School Levies On the August Ballot

The following school districts have levies and issues on the August 2nd, 2016 ballot.

County District Type Description
Coshocton River View Local School District Combo Additional
Darke Mississinawa Valley Local School District Income Tax Renewal
Fairfield Walnut Township Local School District Levy Renewal
Fulton Fayette Local School District Combo Additional
Geauga Cardinal Local School District Levy Additional
Hamilton Southwest Local School District Combo Additional
Lorain Firelands Local School District Combo Additional
Mahoning Sebring Local School District Income Tax Renewal
Mercer Tri-Star Career Compact Participating School Districts Bond Issue N/A
Ottawa Benton-Carroll-Salem Local School District Bond Issue N/A
Sandusky Woodmore Local School District Levy Renewal
Shelby Sidney City School District Levy Additional
Summit Manchester Local School District Combo Additional
Summit Springfield Local School District Levy Renewal

What the ECOT Lawsuit Means

The Dispatch reports that ECOT, the largest failing online charter school in the state, is suing the Department of education.

Facing the potential loss of tens of millions of dollars in taxpayer funding, Ohio's largest online charter school sued the state Friday in an attempt to block an upcoming attendance audit.

The Electronic Classroom of Tomorrow filed the lawsuit in an attempt to stop the Ohio Department of Education from requiring that the school provide records of daily student log-in times, which the lawsuit calls "a bait and switch." The state's preliminary attendance review of ECOT in May raised questions, noting that “most log-in times from these files did not substantiate 5 hours per day of log-in time for the students reviewed.”

The accuracy of attendance figures is crucial because they are the key factor in determining how much state money a school receives. ECOT gets about $107 million per year for more than 15,000 students.

Steve Dyer dissects the news to discover the true reason for the lawsuit

Instead of having to have kids log on to their computers for 920 hours in a school year, ECOT just had to provide them with 920 hours worth of course material. Whether the kid EVER logged on didn't matter. What mattered was whether ECOT made the material available.

And all they had to do to earn nearly $1 billion is provide kids with 920 hours of learning, not make sure they did it??

And, according to documents released by ECOT, ODE was cool with this?

I don't know what's more offensive, that ECOT can do this or that ODE signed off on it.

What does this mean? It means:

  1. ECOT doesn't care about its students, if it did, it would care how long and how often they are actually studying the provided material, not that it was simply provided to them.
  2. ECOT knows its students aren't spending the requisite amount of time studying, otherwise it would welcome an audit of its electronic attendance records.
  3. ODE is rotten to the core. If the alleged agreement between ECOT and ODE to allow this ridiculous arrangement is proven, ODE abandoned ECOTs students. It's the biggest scandal in ODE history.

The simple truth is this. Online only education does not work for K-12. Children require adult supervision and personal assistance in their learning journey, something online only schools are not providing.

Even with this high barrier to learning, Ohio's online charter schools are not even ensuring that their students are spending the time consuming the material necessary to learn. Instead they are cashing checks for work not performed, setting back their students years, all while draining scarce resources from the actual brick and mortar traditional schools that are inevitably picking up the pieces.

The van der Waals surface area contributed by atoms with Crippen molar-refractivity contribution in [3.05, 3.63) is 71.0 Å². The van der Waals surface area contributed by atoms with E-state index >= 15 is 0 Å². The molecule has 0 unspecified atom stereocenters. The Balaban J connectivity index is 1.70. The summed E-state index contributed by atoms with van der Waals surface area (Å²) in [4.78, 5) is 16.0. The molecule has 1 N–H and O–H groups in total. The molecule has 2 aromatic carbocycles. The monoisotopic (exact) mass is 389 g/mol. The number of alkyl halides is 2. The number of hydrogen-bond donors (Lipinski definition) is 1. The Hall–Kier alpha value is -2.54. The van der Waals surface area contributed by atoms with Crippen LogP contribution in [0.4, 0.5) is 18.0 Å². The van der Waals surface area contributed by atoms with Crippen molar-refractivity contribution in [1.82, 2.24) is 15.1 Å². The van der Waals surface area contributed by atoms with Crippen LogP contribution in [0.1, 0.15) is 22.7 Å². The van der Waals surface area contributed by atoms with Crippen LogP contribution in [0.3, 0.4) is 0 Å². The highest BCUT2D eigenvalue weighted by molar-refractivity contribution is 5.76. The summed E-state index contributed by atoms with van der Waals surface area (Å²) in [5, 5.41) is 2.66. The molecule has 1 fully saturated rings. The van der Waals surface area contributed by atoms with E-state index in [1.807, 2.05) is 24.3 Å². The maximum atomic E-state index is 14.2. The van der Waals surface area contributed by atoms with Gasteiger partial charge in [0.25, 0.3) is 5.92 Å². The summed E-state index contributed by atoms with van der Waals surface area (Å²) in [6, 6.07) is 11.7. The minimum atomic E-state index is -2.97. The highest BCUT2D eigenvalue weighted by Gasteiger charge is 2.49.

Can Ohio's politicians pull themselves away from the fat campaign checks being written by ECOT long enough to put an end to this ongoing tragedy before more students are irreparably harmed?

Study Shows Ohio Vouchers are Disaster for Students

The Fordham Foundation, a Corporate Education reform organization, performed a study of Ohio's EdChoice voucher program. It looks like they didn't get the result they were expecting.

Those eligible students (coming from these relatively high-performing public schools) who attend private schools appear to fare considerably worse than we predict that they would have performed had they remained in the public schools.

In order to preserve the figment that vouchers are a net positive, the report spins that the existence of vouchers causes competition which is why traditional public schools are so much better. Why competition isn't working in the other direction is left a mystery, until you dig into the poorly written report (its poorly written we suspect in order to hide the damaging findings) and realize their excuse of "competition" isn't actually supported by their own study

Taken together, the results of this report present a mixed bag of findings regarding the EdChoice voucher program. Although the evidence is not completely unambiguous, the weight of the evidence indicates that EdChoice eligibility improved reading and mathematics outcomes for the students affected. We suspect that this is coming through increased competition for lower-ranked public schools as well as a desire for these schools to improve to avoid losing students to the voucher program; we suspect that the competition is a leading explanation rather than merely avoidance of grading stigma because the regression-discontinuity approaches focusing on the second-best PI are designed to concentrate particularly on the voucher-eligibility component of the system, rather than on the school ratings themselves. 


  • The evidence is overwhelming that traditional schools are better than private voucher schools.
  • The only students positively affected by vouchers are students who don't use them
  • Studies should not "suspect" reasons for their results, but that's all we have

Here's a more leading explanation of why voucher schools perform worse than traditional public schools - THEY CARE MORE ABOUT PROFIT THAN STUDENTS, SO THAT'S WHERE THE RESOURCES ARE SPENT.

Another Corporate Education reform think tank, The74million, reads the report and tries to come up with 7 other excuses.

1. Blame standardized tests. Only now these tests, which corporate education reformers pushed, are a bad measure of school quality. Laughable.

2. It's the specific test. Apparently voucher schools don't hold their students accountable enough. Where's their "grit"?